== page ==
It has been over a month since I have returned from my experience in Northern Italy, and I still seem to reminisce about it every day. Up to this point, my previous entries detailing this experience were fairly limited to my own perspective; I did my best to explain my reactions to all the challenges that were presented to me, how I grew as a result, and how I benefitted from the connections I made. However, one thing that I failed to mention in any of these posts was that I had undertaken another mission. One that was personal to me, but did not really involve me or my own personal growth and objectives. Yet, it made my voyage that much more purposeful and hopefully provided happiness and closure to others beside just myself.
For those who are unfamiliar, Nicole Jolene Rossi was a fellow classmate and close family friend of mine. She loved poetry, learning, and caring for mother nature. For many years, she battled with Lyme disease, an infection that afflicts the immune system, before ultimately passing away due to complications in October of last year. During her time with us, she had a passion for learning about the different places and cultures of the world and always sought to understand more about the Human Condition from their wisdom. However, the taxing effects of her condition often prevented her from experiencing the places from which she had learned so much in person.
Shortly after her memorial service, I was given a pack of sunflower seeds (her favorite flower) on the back of which a poem of hers was written and a vial of her ashes. My task was simple: take her to places she had always wanted to go. And so I was off…
The first place I was able to visit with Nicole was – funnily enough – not yet even in Italy. I had a stop-over in Philadelphia for a few days where I visited some friends and got to take in the sights of the city. During this outing, I was taken to Washington Square Park in the historic district of the city. Nicole was always enthralled by the history of our country – both good and bad – and the rich artifacts found in the heart of the city combined with the even older trees that she always loved so much made for a more than sensible first spot for the upcoming journey.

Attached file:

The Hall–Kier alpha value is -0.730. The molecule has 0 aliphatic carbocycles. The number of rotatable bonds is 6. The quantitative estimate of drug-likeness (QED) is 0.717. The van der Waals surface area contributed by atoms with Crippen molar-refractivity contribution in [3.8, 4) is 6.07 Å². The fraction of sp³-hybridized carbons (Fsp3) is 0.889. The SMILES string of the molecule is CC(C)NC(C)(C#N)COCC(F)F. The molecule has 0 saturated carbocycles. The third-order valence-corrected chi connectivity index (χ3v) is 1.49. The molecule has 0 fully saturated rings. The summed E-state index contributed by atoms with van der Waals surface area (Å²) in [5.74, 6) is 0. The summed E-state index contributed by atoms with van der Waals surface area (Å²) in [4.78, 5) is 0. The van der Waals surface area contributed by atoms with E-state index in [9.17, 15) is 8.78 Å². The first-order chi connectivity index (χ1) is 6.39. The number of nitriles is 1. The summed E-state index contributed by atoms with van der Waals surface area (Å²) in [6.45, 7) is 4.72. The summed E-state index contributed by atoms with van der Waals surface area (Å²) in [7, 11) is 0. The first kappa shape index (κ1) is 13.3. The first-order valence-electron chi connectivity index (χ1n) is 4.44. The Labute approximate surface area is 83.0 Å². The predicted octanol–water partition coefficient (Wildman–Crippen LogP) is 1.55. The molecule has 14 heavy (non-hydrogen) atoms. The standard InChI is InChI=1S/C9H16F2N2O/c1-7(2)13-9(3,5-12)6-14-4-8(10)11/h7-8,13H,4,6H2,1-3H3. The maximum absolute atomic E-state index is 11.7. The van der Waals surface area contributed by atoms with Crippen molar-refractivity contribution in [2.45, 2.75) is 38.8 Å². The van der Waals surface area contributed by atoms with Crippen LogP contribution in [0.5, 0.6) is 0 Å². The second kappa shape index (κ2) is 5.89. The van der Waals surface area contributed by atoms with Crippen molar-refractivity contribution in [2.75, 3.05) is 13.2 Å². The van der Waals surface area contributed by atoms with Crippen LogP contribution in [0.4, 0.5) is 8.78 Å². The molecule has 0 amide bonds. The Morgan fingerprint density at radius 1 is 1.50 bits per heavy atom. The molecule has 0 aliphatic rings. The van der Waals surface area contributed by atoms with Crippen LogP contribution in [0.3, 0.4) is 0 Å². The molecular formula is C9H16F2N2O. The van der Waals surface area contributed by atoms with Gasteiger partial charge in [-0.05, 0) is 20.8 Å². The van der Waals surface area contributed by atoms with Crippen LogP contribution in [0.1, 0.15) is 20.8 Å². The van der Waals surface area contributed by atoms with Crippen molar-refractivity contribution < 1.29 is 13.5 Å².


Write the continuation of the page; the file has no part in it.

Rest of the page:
The second spot we visited as well as the first in Italy was none other than the fair city of Verona. A rustic town that was made famous by the world’s most renowned poet and is known as one of the capital cities of love made it an obvious place to leave a bit of her memory. These flowers are in the central piazza of the city and are looked over by the Arena di Verona, a Roman amphitheater as old and impressive as Rome’s Colosseum.
Next on our travels was to Bologna. As the capital of Emilia-Romagna region, it is filled with medieval and Renaissance constructions that have captivated visitors like us for centuries. Piazza Cavour, where the picture was taken, was one of the many piazzas brimming with flora and personality in the midst of the city’s rich history.
Spot number four was a beautiful oasis in the Valtellina region just above Sondrio called Lago Palù. Though the photo could never do justice to the beauty and serenity of the lake surrounded by snow-capped Alps, it was a joy to behold in person and felt only natural to have as a resting place for someone so intertwined with nature.
Just after this, I took a train down to Rome to visit a few of my relatives. Just outside of the city in a small paese called Castelnuovo di Porto, my uncle owns a hotel and lives in an 18th century villa with a beautiful garden that he religiously attends to. From the beginning, I knew this would be where I would place Nicole and her sunflowers so that she would soon grow and be surrounded by all the exotic and beautiful plants in the garden. Though all of these sites are special in their own way, this is the one spot I will be able to return to with the rest of my family, with Nicole’s family, with my own children one day, to visit and remember her.
After I returned to California, my mother and I decided a fitting spot to complete this adventure would be in the state in which she was born. During our family trip to Santa Cruz, we took what was left in the vial and went down to the beachfront. Nicole, in keeping with her nature, was always connected to the ocean and even lived in Santa Cruz for a time. We made this sendoff with the seaweed and sand that nature provided and watched as the sun set and she was reunited with the sea.
While releasing the last bit of ashes from the vial, I reflected on how one might be saddened to think that I no longer had a physical piece of Nicole to hold on to. However, I felt something quite to the contrary; I felt that it was only right that she should be left unhindered by any glass or metallic containers. Rather, it seemed only natural that someone so free of thought and spirit, yet so physically restricted by such a spiteful illness, could be finally and truly free.